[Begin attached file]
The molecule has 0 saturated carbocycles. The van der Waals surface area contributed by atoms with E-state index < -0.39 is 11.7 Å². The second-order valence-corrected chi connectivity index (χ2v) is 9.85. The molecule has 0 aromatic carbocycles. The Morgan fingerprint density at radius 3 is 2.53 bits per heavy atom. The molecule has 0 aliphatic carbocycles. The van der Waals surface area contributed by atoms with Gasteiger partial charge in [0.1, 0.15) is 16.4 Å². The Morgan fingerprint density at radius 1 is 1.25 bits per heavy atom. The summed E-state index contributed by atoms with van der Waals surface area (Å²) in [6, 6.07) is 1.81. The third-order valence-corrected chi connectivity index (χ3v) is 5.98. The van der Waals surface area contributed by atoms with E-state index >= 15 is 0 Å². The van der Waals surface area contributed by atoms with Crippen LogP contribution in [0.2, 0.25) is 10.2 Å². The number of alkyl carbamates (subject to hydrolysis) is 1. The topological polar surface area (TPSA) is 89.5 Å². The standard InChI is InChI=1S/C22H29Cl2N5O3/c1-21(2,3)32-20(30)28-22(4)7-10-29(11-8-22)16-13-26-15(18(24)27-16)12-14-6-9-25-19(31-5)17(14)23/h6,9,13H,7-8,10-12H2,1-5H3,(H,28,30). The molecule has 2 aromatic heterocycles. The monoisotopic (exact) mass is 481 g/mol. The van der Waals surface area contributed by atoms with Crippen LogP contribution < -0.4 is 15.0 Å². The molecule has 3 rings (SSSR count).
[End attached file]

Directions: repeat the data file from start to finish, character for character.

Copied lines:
The molecule has 0 saturated carbocycles. The van der Waals surface area contributed by atoms with E-state index < -0.39 is 11.7 Å². The second-order valence-corrected chi connectivity index (χ2v) is 9.85. The molecule has 0 aromatic carbocycles. The Morgan fingerprint density at radius 3 is 2.53 bits per heavy atom. The molecule has 0 aliphatic carbocycles. The van der Waals surface area contributed by atoms with Gasteiger partial charge in [0.1, 0.15) is 16.4 Å². The Morgan fingerprint density at radius 1 is 1.25 bits per heavy atom. The summed E-state index contributed by atoms with van der Waals surface area (Å²) in [6, 6.07) is 1.81. The third-order valence-corrected chi connectivity index (χ3v) is 5.98. The van der Waals surface area contributed by atoms with E-state index >= 15 is 0 Å². The van der Waals surface area contributed by atoms with Crippen LogP contribution in [0.2, 0.25) is 10.2 Å². The number of alkyl carbamates (subject to hydrolysis) is 1. The topological polar surface area (TPSA) is 89.5 Å². The standard InChI is InChI=1S/C22H29Cl2N5O3/c1-21(2,3)32-20(30)28-22(4)7-10-29(11-8-22)16-13-26-15(18(24)27-16)12-14-6-9-25-19(31-5)17(14)23/h6,9,13H,7-8,10-12H2,1-5H3,(H,28,30). The molecule has 2 aromatic heterocycles. The monoisotopic (exact) mass is 481 g/mol. The van der Waals surface area contributed by atoms with Crippen LogP contribution < -0.4 is 15.0 Å². The molecule has 3 rings (SSSR count).